India Insight

Preparing for the Delhi Half-Marathon

Running a 21-kilometre race is no joke, especially if you’re not an athlete by any stretch of imagination.

Thousands of websites offer advice on how to train, what to do and what not to. I’ve personally found most of them useless, considering that they don’t seem to understand the matrix of training in India, let alone Bangalore.

A big impediment to training, of course, is a full time job but preparing for a race in this metropolis known as “The Garden City” is an obstacle in itself.

Picture this! I’ve  dealt with pothole filled sidewalks, pollution caused by endless traffic jams, hostile stray dogs, Diwali firecrackers going off in every street corner and power failures that ensure I’m dancing and not running in the dark.

Last week, I was chased by a bull! At least the threat of a stone often scares away stray dogs.

Do India and U.S. have more in common than they think?

First impressions count. That’s true no less with airports, the gateway to a globalised world for any country.

Which is why the United States and India may have more in common than they like to think.

A passenger carries luggage as an airhostess waits outside a terminal at an airport in New Delhi March 12, 2008. REUTERS/Adnan AbidiI have been one of those thousands that have spent three hours in Delhi International Airport making it from check-in though to the boarding gate. Which is why I read with interest the recent spat between deputy planning chairman Montek Singh Ahluwalia and civil aviation minister Praful Patel over who is responsible for the chaos.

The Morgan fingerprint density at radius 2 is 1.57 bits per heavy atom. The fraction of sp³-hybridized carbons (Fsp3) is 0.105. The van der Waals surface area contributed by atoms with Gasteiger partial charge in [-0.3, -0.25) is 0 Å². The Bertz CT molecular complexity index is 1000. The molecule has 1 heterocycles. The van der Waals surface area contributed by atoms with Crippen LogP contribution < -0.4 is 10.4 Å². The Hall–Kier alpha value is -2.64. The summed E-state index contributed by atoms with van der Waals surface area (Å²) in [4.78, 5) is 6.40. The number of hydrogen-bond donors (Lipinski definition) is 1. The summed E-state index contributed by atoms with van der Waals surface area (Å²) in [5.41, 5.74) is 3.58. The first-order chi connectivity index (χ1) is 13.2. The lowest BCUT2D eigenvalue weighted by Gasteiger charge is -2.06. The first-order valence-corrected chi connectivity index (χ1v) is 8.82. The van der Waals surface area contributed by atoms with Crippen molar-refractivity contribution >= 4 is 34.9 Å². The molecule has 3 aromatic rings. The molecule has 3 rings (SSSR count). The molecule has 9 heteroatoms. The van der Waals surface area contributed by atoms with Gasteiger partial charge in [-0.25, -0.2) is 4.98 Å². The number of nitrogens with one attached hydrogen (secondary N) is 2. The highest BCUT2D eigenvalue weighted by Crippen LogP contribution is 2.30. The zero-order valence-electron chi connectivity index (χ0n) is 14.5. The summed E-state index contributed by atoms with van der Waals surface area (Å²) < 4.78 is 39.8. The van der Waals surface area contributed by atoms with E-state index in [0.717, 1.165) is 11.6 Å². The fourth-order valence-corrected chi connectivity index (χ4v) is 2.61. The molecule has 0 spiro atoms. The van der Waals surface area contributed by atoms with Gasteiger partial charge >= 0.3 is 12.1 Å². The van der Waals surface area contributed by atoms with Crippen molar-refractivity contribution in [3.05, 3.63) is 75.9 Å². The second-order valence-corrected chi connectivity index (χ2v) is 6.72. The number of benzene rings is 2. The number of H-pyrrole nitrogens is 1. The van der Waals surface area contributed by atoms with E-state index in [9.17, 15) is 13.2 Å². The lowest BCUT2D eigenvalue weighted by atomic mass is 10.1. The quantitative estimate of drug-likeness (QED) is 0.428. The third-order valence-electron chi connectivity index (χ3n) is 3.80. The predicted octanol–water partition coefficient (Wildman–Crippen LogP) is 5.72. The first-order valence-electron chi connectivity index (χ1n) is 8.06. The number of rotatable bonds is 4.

from FaithWorld:

India’s Hindu caste quotas edge towards private companies

The issue of redressing the imbalance of Hinduism's ancient caste system by creating job and college entry quotas for lower caste and other disadvantaged groups in India seems to be gaining headway in an election year. Now it may be the turn for private industry.

Medical students attend protest in Kolkata, 26 Sept 2006/Parth SanyalParties across India's political spectrum appear to be seeing caste-based reservations, as the quotas are known, as potential vote winners. It is a sign again that caste consciousness will become ever more important in what in theory is a secular Indian state.

Now multinationals enjoying the fruits of an Indian economic boom may find they are not immune. Much to the horror of many industrialists worried about their international competitiveness.

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